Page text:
During the tumultuous times shortly after my father's death, my big brother Dan became a prevalent figure in my life. He hadn't been too much previously, due to a 10 year age gap and the fact that he lived in a different county. Didn't affect the love. I love all my brothers and sisters, especially now more than ever, because I have learned so much in the last decade. I can never repay what they've give and the warmth they've pored out, even when I haven't deserved it in my blackest and most self-absorbed moments.
This is hard for me to write, as the words are blurring before me now, cheeks dampening, but I shall press on. I need to get this out.
Dan introduced me to music. Not the country and western/WMAQ/Patsy Cline/she-bop shebop my mom was ingratiating me with, although that stuff is fantastic. I keep Sam Cooke, Engelbert Humperdinck, and Roy Orbison around due to her, and that will never change. But my brother brought me the CRASH.
The stuff that had me thinking, "Holy shit, what's this?" Long before I arrived at the doorstep of punk, this was my initiation in the fact that music had FORCE. It started with the Who's "Who's Next". From the opening bars of "Baba O'Riley", on through "Love aint For Keeping", (a personal fave), to the forlorn "Behind Blue Eyes", and "Won't get Fooled" which has to have the best effin' rock scream ever recorded on it.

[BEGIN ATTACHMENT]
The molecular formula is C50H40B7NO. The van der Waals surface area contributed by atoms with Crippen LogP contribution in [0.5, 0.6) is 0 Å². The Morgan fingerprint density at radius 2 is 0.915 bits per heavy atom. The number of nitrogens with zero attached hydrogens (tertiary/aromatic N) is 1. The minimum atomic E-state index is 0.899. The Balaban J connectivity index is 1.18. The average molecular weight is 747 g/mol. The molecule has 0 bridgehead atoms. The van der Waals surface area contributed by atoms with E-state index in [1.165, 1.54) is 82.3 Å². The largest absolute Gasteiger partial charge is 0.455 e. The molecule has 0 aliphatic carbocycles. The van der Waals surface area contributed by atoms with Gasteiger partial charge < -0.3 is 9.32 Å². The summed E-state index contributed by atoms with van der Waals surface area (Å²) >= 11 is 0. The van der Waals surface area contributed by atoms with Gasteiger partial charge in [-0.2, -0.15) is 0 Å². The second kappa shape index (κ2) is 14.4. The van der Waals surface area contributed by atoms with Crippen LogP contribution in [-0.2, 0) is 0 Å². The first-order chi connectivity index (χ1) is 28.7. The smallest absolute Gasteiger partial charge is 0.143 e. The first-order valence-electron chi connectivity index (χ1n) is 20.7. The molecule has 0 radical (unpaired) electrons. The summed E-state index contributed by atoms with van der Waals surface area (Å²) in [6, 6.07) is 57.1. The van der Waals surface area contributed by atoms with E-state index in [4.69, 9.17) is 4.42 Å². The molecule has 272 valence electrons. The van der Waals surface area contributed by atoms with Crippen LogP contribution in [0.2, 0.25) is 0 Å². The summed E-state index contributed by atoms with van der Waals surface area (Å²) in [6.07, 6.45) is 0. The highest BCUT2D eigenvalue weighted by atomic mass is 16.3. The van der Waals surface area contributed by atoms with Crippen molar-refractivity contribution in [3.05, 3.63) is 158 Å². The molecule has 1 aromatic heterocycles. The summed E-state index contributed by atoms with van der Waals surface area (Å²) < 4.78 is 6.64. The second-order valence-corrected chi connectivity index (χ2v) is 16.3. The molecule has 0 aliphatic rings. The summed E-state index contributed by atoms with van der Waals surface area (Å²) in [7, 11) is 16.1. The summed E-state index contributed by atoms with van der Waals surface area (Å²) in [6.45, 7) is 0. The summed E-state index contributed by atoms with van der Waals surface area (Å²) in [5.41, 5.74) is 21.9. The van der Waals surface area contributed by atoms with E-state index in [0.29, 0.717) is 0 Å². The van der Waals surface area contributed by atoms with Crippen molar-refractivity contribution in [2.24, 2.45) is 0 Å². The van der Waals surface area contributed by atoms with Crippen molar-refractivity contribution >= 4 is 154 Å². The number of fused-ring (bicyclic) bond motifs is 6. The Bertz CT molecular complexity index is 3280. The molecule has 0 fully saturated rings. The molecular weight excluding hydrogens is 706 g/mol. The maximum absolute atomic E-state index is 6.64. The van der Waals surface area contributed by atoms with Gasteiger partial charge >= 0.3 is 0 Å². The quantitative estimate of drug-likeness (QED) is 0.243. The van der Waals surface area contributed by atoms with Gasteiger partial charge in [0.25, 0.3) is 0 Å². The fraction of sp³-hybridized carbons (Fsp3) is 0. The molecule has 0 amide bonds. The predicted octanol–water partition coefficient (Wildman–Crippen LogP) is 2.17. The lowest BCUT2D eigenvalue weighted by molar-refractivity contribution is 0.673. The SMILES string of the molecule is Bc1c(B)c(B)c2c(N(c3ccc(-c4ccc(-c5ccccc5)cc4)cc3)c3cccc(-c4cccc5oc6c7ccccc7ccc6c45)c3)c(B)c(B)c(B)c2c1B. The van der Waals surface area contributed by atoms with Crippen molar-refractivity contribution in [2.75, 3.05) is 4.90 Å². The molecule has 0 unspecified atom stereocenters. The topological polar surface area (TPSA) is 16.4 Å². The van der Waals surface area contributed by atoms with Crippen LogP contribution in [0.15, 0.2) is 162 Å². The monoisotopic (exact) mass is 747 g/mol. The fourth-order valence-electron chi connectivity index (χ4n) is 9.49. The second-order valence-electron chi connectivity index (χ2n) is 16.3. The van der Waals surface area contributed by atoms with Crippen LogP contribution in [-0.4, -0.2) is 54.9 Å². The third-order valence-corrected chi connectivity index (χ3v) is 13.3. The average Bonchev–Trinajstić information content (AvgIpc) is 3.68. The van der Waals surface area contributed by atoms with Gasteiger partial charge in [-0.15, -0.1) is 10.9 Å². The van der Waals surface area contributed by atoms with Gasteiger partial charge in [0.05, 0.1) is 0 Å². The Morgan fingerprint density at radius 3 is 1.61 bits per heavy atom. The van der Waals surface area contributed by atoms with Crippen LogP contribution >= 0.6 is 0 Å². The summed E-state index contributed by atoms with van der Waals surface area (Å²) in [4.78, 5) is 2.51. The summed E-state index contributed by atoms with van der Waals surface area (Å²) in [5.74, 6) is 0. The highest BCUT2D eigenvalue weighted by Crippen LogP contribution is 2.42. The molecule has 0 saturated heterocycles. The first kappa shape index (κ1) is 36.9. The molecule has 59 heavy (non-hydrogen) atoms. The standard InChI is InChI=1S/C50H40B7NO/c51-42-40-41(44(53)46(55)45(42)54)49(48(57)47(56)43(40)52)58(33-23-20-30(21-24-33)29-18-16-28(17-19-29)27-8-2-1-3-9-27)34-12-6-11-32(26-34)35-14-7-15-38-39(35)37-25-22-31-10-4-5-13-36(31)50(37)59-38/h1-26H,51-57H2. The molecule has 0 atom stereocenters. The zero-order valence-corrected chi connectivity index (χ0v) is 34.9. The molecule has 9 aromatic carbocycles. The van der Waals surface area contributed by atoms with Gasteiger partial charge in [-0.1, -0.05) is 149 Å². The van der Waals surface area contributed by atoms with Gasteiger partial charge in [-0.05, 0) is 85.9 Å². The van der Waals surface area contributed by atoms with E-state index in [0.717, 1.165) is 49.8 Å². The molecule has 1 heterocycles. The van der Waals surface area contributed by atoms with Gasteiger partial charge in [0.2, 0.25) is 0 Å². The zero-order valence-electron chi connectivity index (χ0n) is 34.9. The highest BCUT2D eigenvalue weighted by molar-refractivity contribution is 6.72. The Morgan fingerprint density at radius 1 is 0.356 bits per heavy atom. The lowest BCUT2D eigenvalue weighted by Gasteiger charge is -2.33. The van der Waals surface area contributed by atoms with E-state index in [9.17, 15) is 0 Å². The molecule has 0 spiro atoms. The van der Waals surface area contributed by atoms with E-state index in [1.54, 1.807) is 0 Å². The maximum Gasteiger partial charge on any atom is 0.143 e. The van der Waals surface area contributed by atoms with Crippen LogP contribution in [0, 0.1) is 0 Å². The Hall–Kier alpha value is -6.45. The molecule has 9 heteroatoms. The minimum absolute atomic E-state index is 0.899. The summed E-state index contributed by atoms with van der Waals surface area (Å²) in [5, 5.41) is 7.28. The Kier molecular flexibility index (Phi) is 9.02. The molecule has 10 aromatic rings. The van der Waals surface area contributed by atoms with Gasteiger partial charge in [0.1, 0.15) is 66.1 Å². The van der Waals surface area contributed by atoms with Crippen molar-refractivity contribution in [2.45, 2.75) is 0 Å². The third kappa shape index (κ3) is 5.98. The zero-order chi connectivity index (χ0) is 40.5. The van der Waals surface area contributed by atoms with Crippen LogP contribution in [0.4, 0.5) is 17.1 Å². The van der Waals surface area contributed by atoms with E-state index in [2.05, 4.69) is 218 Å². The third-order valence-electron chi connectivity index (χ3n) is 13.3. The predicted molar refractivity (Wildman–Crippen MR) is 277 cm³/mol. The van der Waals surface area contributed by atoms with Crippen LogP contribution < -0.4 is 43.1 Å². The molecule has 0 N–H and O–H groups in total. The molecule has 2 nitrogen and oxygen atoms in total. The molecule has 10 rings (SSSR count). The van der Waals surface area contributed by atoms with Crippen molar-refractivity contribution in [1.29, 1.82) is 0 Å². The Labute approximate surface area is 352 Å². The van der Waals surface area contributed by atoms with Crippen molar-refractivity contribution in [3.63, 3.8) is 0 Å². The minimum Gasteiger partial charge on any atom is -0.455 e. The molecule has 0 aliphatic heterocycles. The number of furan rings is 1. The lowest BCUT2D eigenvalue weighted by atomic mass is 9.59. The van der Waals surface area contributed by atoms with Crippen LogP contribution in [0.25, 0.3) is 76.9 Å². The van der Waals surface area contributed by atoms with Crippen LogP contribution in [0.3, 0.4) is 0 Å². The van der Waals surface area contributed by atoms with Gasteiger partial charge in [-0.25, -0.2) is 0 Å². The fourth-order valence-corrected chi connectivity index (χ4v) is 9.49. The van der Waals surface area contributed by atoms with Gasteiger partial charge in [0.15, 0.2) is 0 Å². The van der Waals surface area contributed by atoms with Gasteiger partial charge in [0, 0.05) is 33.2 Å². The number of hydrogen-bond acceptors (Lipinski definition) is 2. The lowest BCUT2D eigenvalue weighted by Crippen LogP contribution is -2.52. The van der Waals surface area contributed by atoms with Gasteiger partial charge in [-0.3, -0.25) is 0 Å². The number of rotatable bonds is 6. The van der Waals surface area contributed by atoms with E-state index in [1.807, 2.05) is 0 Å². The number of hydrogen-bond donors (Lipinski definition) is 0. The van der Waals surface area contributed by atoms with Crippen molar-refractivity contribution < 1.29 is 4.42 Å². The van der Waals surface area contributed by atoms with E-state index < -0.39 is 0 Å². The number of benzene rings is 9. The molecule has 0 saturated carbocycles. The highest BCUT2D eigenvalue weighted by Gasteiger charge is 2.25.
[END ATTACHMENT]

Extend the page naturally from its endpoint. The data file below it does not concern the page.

Pete Townshend is monster. Entwistle a dream, Keith Moon was, well......Keith Moon.
Danny introduced me to "Welcome to the Machine"...."Have a Cigar", of course I am speaking of Pink Floyd. I used to use "Dark Side of the Moon" to meditate, in high school. Before pharmaceuticals came into my life, it was my only means of "toning down" my high-strung nature. Lights out, blanket, Side one.......soothing the savage beast.
Dan brought me more, much more, Led Zeppelin II and Jimmy Page's first take animal riffs, Boston I, which may be the closest thing to Phil Spector's "wall of sound" done in it's wake.....Now mind you, I don't like everything Dan does, I eschew his ponderous joy with Steely Dan and Supertramp, but no one, including myself, is even close to perfect.
But I just wanted to take this opportunity, publicly, and in prose, to thank my big brother, and tell him I love him. For his music he so graciously shared with me...and for his companionship.
Fellow siblings, fear not. I have much to share about you as well. You have all shaped me, whether you know it or not. And I will be bragging your exploits in turning me into one strange, yet hopefully memorable individual. Stay tuned.